[Haskell-cafe] Re: do
Ben Franksen
ben.franksen at online.de
Mon Dec 3 18:54:20 EST 2007
Dan Piponi wrote:
> On Dec 3, 2007 1:09 PM, Denis Bueno <dbueno at gmail.com> wrote:
>
>> I don't think I can conclude that there are *no* reasons to teach the
>> do-notation first. I just think that it is more instructive to teach
>> it later.
>
> It's standard in mathematics teaching, when introducing a mathematical
> structure X, to ensure that students have the knowledge to understand
> an example of X before they see the definition of X. So students won't
> study groups before they've met the integers, they won't study fields
> before they've met the rationals, and they won't study topology until
> they're familiar with the real line. Not just met them either, usually
> they've usually completely internalised the examples before moving
> onto the general structure.
Right.
> The problem with monads is that students have never knowingly met an
> example of a monad before.
When one learns about Groups one hasn't met them /knowingly/ before, either.
It may be that one has learned the laws that govern arithmetic; but it is
not at all clear why one would want to look at one of the operations in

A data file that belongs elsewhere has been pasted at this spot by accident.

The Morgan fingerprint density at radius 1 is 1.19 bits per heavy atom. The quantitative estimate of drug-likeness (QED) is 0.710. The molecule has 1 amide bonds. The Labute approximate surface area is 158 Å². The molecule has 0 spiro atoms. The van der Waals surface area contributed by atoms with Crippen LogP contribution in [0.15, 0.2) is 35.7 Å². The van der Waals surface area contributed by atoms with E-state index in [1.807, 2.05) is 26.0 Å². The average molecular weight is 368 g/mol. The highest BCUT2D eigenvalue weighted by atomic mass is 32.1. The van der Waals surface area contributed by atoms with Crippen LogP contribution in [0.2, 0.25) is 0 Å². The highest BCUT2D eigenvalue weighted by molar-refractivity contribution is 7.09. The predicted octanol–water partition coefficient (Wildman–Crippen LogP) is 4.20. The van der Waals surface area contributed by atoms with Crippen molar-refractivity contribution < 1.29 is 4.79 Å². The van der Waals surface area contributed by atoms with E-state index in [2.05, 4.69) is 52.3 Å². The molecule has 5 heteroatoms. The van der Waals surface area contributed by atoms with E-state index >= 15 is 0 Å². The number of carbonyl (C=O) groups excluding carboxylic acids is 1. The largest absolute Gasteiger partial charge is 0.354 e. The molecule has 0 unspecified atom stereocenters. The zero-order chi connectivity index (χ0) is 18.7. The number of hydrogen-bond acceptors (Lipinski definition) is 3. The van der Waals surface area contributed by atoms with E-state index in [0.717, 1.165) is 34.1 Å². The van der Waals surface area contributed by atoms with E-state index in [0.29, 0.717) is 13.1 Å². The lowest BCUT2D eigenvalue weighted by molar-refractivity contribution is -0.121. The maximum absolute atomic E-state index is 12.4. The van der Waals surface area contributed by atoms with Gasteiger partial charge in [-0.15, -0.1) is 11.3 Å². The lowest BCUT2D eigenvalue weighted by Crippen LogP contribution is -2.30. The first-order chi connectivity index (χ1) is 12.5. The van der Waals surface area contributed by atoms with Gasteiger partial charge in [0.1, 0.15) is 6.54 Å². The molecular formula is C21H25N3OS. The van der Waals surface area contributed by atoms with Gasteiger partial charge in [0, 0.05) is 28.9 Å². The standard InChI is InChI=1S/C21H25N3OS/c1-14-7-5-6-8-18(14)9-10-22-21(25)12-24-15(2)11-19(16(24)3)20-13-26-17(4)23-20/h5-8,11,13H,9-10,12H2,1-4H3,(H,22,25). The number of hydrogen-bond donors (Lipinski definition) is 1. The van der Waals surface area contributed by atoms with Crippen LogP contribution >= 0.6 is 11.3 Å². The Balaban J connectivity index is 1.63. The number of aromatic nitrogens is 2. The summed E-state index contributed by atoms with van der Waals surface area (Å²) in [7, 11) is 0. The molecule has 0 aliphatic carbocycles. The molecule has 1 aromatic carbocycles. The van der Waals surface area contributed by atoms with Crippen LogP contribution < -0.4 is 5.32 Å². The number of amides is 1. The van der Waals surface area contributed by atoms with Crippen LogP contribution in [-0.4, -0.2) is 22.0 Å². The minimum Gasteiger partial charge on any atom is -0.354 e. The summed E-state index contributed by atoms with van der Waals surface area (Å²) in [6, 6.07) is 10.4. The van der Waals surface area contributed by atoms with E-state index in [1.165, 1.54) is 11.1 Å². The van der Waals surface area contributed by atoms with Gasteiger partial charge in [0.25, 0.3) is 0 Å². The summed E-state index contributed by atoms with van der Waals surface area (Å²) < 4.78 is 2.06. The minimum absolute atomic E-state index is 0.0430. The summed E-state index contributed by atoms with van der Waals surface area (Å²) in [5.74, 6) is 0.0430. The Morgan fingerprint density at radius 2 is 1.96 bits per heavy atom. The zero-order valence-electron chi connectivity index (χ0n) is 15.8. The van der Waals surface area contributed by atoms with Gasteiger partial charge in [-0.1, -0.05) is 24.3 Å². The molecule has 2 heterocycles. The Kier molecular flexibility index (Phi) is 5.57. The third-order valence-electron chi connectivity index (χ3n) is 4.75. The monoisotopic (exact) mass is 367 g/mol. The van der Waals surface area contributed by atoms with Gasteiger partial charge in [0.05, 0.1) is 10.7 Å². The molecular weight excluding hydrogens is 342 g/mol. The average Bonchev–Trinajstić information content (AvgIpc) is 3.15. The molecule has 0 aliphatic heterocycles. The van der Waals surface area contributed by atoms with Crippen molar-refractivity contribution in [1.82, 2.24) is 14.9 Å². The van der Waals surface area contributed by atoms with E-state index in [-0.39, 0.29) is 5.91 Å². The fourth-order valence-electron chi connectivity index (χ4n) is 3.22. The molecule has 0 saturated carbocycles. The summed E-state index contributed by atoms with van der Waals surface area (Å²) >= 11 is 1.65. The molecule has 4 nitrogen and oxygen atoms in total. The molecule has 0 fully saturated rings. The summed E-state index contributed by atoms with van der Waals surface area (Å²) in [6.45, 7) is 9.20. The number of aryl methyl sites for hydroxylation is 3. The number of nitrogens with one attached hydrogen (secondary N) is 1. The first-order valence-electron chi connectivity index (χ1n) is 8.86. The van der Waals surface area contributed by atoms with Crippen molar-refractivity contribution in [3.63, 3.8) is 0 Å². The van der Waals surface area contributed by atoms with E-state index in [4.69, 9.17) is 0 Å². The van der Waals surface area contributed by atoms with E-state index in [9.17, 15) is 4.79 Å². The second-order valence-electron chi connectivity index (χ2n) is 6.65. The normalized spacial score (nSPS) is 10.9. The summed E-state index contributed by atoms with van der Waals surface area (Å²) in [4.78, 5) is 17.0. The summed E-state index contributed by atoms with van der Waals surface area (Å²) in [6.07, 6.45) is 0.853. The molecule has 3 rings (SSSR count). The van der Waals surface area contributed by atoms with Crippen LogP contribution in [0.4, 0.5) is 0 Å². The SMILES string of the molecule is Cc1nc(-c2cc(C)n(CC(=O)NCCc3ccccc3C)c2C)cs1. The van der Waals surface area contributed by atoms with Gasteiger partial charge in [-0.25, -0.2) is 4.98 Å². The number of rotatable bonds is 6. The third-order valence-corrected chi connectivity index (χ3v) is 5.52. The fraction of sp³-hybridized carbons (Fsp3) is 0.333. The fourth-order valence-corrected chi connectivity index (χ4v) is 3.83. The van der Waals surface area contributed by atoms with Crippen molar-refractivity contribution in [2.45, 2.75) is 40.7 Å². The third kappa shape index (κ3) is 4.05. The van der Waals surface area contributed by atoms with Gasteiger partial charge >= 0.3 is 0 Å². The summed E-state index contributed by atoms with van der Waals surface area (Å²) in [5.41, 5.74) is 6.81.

separation, i.e. what the generality of the concept might be good for. This
becomes clear only after having seen examples of a group whose elements
are /not/ integers.
> If you teach them do-notation for IO
> without monads, and they get completely familiar with it (which (1) I
> claim is easy:
>
http://sigfpe.blogspot.com/2007/11/io-monad-for-people-who-simply-dont.html
> and (2) is inevitable if they want to see the output of their programs)
> then when they come to learning about monads in general they'll have an
> example they don't even have to think about.
I don't buy this. As has been noted by others before, IO is a very special
case, in that it can't be defined in Haskell itself, and there is no
evaluation function runIO :: IO a -> a.
I'd rather use a simple example like Maybe (modeling failure as an effect).
It can be completely understood even as a beginner, and is non-trivial
enough to demonstrate the utility of the concept 'monad'.
Cheers
Ben
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